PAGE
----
It took many years—and many readings—for this reader to begin to understand that the book is a war story. Not an allegory of war, rather, a fable of it, in which the central emotions of conflict—isolation, fear, and uncertainty—are alleviated only by intimate speech and love. But the “Petit Prince” is a war story in a very literal sense, too—everything about its making has to do not just with the onset of war but with the “strange defeat” of France, with the experience of Vichy and the Occupation. Saint-Exupéry’s sense of shame and confusion at the devasation led him to make a fable of abstract ideas set against specific loves. In this enterprise, he sang in unconscious harmony with the other great poets of the war’s loss, from J. D. Salinger—whose great post-war story, “For Esmé—with Love and Squalor” shows us moral breakdown eased only by the speech of a lucid child—to his contemporary Albert Camus, who also took from the war the need to engage in a perpetual battle “between each man’s happiness and the illness of abstraction,” meaning the act of distancing real emotion from normal life.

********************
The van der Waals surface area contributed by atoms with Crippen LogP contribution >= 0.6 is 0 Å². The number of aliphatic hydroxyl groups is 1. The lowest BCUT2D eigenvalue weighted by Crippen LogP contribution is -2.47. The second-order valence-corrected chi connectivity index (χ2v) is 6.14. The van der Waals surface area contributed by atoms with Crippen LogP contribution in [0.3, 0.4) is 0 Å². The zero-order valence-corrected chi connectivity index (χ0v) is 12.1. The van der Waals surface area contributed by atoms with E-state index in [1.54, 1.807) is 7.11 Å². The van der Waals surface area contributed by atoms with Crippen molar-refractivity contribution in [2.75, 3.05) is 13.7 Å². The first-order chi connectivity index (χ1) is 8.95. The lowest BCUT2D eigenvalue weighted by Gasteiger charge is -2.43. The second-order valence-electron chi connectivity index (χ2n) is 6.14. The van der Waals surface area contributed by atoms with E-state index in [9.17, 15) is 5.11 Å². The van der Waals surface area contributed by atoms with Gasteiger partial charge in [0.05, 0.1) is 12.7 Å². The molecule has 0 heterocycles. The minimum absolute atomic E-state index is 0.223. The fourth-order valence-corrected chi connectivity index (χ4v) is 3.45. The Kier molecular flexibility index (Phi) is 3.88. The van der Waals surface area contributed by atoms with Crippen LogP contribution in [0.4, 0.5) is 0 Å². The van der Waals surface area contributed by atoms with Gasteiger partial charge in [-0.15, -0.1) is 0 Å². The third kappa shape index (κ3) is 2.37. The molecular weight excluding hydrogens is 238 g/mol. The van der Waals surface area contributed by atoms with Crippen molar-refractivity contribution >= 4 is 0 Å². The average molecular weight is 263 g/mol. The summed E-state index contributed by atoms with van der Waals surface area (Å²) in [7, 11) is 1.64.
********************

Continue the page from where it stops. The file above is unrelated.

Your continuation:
* * *